Schools introduce financial literacy for students | News


TEWKSBURY — Fi­nancial literacy appears to have vanished in school curricula along with home economics and other life skills courses that were once part of the student experience. However, just as civics has now been reintroduced, over 20 states have moved to require personal finance courses for high school students, teaching crucial money management knowledge.

And while executing financial transactions has changed from passbooks and checks to debit cards and digital transfers, the fundamentals of earning, spending, and saving have not.

This fall, through a partnership with Tewks­bury Federal Credit Un­ion, elementary students at the Center, Heath Brook, and Dewing schools will be offered the opportunity to participate in the Smart Savers Basic Bank­ing program.

Spearheaded by Gratia Gosselin, a financial ed­u­cation professional with over 10 years’ experience working with schools on financial education concepts, the credit union is looking forward to helping raise awareness about the real-world need to understand money.

“The basics are really save, share, spend,” said Gosselin, who has work­ed with the Tewksbury elementary principals to design a program that will support this education for Tewksbury students.

Gosselin is a certified credit union financial counselor and a certified educator in personal fi­nance.

Heath Brook principal Terry Gerrish is thrilled.

“Saving for the future, whether for a new toy, a vacation, or a college education, is such an important skill to learn and develop. We look forward with excitement to helping our youngest learners start their own savings accounts,” said Gerrish.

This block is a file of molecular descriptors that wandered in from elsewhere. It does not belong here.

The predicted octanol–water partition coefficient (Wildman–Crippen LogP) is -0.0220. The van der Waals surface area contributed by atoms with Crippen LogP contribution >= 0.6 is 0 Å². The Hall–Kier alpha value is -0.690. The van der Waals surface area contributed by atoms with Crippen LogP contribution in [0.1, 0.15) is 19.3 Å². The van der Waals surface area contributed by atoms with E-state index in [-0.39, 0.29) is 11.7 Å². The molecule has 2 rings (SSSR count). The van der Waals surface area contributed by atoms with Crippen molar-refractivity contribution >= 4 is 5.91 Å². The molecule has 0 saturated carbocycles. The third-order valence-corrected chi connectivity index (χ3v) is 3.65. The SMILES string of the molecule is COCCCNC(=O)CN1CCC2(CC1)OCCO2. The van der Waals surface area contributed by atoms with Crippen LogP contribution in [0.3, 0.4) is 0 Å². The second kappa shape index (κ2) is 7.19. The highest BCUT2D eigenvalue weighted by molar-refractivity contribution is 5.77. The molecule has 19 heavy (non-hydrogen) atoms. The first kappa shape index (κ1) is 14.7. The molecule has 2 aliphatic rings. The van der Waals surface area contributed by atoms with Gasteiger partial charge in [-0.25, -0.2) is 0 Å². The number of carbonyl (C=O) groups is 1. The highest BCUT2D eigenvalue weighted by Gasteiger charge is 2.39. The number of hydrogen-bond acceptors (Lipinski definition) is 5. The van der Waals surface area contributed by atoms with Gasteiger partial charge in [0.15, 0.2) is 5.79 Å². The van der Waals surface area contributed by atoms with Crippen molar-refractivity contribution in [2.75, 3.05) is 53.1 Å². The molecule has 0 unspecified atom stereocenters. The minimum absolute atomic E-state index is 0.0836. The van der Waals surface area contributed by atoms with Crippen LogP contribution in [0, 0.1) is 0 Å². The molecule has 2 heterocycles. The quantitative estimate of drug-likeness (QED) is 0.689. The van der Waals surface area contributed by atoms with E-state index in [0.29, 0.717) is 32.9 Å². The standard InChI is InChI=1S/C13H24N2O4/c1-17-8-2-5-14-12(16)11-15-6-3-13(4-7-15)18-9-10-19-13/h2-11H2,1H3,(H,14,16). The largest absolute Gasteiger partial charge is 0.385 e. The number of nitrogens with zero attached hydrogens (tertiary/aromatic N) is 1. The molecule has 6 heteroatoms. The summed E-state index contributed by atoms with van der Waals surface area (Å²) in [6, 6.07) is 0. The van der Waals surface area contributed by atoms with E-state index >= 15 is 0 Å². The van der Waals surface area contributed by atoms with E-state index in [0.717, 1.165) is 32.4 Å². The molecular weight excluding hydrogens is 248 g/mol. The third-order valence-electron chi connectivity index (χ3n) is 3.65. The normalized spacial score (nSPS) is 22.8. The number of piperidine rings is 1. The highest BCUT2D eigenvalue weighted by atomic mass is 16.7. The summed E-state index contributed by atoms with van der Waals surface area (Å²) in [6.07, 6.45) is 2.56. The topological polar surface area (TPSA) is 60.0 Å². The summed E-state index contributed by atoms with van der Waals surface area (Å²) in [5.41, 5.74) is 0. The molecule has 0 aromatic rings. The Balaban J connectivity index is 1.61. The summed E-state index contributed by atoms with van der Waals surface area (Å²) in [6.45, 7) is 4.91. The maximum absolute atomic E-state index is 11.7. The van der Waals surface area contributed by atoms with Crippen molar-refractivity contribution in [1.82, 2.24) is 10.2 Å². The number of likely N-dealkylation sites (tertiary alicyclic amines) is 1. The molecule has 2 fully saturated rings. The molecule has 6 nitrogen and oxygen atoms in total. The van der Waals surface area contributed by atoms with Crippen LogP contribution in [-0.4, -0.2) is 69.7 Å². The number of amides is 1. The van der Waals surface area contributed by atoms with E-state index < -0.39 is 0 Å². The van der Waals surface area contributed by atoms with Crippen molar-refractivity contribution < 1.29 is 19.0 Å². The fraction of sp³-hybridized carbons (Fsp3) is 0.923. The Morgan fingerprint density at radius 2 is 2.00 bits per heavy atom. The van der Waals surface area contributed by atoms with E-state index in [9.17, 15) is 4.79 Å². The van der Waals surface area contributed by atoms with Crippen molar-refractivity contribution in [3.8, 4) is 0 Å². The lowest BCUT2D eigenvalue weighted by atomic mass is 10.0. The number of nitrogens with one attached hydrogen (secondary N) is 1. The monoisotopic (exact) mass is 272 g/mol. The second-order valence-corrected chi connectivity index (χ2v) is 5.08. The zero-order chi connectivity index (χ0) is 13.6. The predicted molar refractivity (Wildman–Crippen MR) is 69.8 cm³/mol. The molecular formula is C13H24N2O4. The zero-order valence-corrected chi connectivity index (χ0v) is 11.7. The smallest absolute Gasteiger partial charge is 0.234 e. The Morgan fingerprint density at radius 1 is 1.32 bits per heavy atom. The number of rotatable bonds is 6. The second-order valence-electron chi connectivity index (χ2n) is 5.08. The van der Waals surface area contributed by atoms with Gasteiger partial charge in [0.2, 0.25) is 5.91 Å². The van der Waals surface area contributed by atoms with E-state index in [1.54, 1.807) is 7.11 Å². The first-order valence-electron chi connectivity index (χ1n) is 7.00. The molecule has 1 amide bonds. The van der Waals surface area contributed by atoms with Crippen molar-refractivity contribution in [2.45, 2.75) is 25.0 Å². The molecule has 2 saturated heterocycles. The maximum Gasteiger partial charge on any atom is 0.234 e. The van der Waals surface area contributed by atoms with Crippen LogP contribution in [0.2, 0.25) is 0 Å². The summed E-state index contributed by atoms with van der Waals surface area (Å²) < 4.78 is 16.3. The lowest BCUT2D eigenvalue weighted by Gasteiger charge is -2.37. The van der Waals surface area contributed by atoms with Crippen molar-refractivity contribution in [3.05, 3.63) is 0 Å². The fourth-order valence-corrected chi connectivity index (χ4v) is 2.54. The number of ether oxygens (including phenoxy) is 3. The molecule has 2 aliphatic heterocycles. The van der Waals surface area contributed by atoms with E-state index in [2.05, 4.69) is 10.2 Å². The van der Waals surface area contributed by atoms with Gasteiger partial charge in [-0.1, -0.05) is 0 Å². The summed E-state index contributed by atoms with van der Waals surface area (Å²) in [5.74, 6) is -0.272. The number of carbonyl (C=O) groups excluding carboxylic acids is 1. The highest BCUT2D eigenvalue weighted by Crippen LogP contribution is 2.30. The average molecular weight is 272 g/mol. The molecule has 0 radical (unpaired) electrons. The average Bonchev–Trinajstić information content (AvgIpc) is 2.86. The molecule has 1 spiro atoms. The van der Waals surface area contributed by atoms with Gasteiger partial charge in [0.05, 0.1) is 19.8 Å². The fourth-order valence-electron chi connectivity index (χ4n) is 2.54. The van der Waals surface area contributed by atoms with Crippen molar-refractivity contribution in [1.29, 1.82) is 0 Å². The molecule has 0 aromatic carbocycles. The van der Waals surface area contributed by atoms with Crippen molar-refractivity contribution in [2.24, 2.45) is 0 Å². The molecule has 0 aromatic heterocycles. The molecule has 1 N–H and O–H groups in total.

Parents will be furnished with details in mid-September. There is no obligation to participate.

Gosselin said, “even a penny found in a pocket is valuable for students to learn to save.”

Students will make de­posits twice a month and will receive a receipt.

Gosselin has also work­ed with the Wynn Middle School and TMHS to present financial concepts to students.

“It all starts with a budget. Students need to know that a budget needn’t be a restriction, ra­ther a reality check on their income versus spending,” said Gosselin.

Gosselin also works with nonprofits and counsels residents on savings and how to get their fi­nances in order.

“People are often em­barrassed about their financial situation. There is no need for this. Some simple adjustments might be all it takes to get their savings back on track,” said Gosselin.

The TFCU has been around for 60 years. One of the founders and later CEO was Tewksbury fire­fighter Kenneth “Bun­ky” Holden. What started as a credit union for municipal employees is now open to all Tewks­bury residents, employees, town employee re­tirees, and relatives.

Membership is also open to anyone who makes a donation to the Friends of the Tewksbury Public Library, according to Gosselin.

While Massachusetts has not required financial literacy courses, it did conduct a study through the Office of Economic Empowerment prior to the pandemic. Further, in 2019, then Governor Charlie Baker signed Chapter 438 (Sen­ate Bill No. 2374) which requires that the Mas­sachusetts Department of Elementary and Sec­ondary Education establish Financial Literacy standards that “promote an understanding of personal finances,” and schools “may incorporate the personal financial literacy standards… into existing mathematics, social sciences, technology, business or other curricula.”

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